Monday, 1 January 2018

The Cat, the Rat and Lovell, our Dog: Part two**. 'The Ratte' - Sir Richard Ratcliffe.

The Ratcliffe Arms

Sir Richard Ratcliffe, otherwise spelled Radcliffe, was a younger son of Sir Thomas Radcliffe, who in his turn was younger son of the Clitheroe branch of the Radcliffes of Radcliffe Tower, Lancashire, and himself became Lord of Derwentwater and Keswick, through marriage.
Richard's mother was Margaret, daughter of Sir William Parr of Kendal, grandfather of Catherine Parr, the sixth and final wife of Henry VIII. 

The family pedigree makes him the second son of his parents, and his brother Edward, who ultimately succeeded to the Derwentwater estates, the third. There must, however, be some mistake here, for Radcliffe's son stated in parliament in 1495 that his father had two elder brothers, both of whom were living in that year. It is not impossible that Edward and Richard were twins and the exact order of their birth unknown.

Ratcliffe is said by Davies to have married Agnes Scrope, daughter of John, Lord Scrope (d. 1498) of Bolton in Wensleydale. The only child given to him in Nicolson and Burn's pedigree of him is a son, another Richard, but a correspondent of 'Notes and Queries' (1st ser. x. 164) asserts, without quoting his source, that 'Radcliffe's daughter Joan married Henry Grubb of North Mimms, Hertfordshire, and was heiress to her brother, Sir John  Radcliffe.' 

Richard Ratcliffe's maternal grandfather was well known at court as Comptroller of the Household to Edward IV and this explains the friendship and intimacy of Richard Ratcliffe and Richard of Gloucester. Both he and his uncle, John Parr, were knighted by the king on the field of Tewkesbury, and Gloucester made him a knight-banneret during the siege of Berwick in August 1482.

The following year, 1483, Gloucester, sent Radcliffe to summon his Yorkshire friends to his assistance, just before seizing the throne. Leaving London shortly after 11 June 1483, he presented the Protector's letters to the magistrates of York on the 15th, and by the 24th he had reached Pontefract on his way south with a force estimated at five thousand men. On that day Earl Rivers, Sir Richard Grey, son of the queen-dowager, Sir Thomas Vaughan, and Sir Richard Haute were brought to Pontefract from their different northern prisons and executed there on the 25th by Radcliffe.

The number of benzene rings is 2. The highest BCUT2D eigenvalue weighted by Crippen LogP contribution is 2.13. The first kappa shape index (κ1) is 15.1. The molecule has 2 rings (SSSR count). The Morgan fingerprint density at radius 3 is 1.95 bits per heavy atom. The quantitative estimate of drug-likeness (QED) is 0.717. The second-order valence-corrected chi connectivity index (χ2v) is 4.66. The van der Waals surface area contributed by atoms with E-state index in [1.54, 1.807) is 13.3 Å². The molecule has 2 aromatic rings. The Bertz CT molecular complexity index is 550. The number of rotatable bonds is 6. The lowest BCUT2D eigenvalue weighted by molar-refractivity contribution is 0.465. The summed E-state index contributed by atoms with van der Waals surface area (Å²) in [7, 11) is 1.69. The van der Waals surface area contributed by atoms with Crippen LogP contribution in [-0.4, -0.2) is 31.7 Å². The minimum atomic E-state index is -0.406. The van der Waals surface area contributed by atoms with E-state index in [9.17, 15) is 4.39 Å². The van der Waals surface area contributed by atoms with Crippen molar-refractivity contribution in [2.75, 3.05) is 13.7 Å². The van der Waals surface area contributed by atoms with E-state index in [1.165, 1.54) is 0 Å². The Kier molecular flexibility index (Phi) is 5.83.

According to the well-informed Croyland chronicler they were allowed no form of trial, though the statement of Rous that the Earl of Northumberland was their principal judge may imply a formal sentence by a commission. As High Constable of England, however, if these executions were done under Richard of Gloucester's orders, no trial was actually necessary.

Richard rewarded Ratcliffe handsomely, He was made a Knight of the Garter, Knight of the Body to the King (10 Aug. 1484), and High Sheriff of Westmoreland for life. Besides the advantageous stewardship of Wakefield, estates to the yearly value of over £650 were given to him.These grants were only exceeded in amount by those made to the Duke of Norfolk, the Earl of Northumberland, and Lord Stanley. 

Ratcliffe and William Catesby, who did not benefit anywhere near so richly, were reputed to be Richard's most confidential counsellors, 'quorum sententiis vix unquam rex ipse ausus fuit resistere;' and this, as was mentioned in last month's blog on The Catte, found popular expression in the satirical couplet which cost its author, William Collingbourne, his life:

The catte, the ratte, and Lovell our dogge
Rulyth all Englande under a hogge.
The 'catte' and the 'ratte' wasted no time telling their master  in the spring of 1485 that he must publicly disavow a rumour that was going round idea about him marrying his niece, Elizabeth of York, or even the loyal Yorkshiremen  would think that he had had his wife, Anne - nee Nevill-  removed to make way for an incestuous marriage. 

They found twelve doctors of theology to testify that the pope had no power of dispensation where the relationship was so close. Their opposition, to which Richard yielded, was perhaps a little too forceful to be wholly disinterested, and they are often thought to have entertained a fear that if Elizabeth became queen she would some day take revenge upon them for the death of her uncle Rivers and her half-brother, Richard Grey. If this is true, it raises the question of whether they were behind the executions, rather than the king.

Shortly after this (22 April), as head of a commission to treat with Scotland, Radcliffe received a safe-conduct from King James, but is thought to have been prevented from going by the news of Richmond's contemplated invasion. At any rate, he fought at Bosworth Field on 21 Aug., and was there slain. He was attainted in Henry VII's first parliament, but the attainder was removed on the petition of his son Richard in 1495.

**Next month Lovell oure dogge is in the spotlight.

Whitaker: History of Richmondshire
Davies: Ramsay, Lancaster and York
John Rous
Paston Letters
Croyland Chronicle

© Diana Milne 3/12/17

No comments:

Post a Comment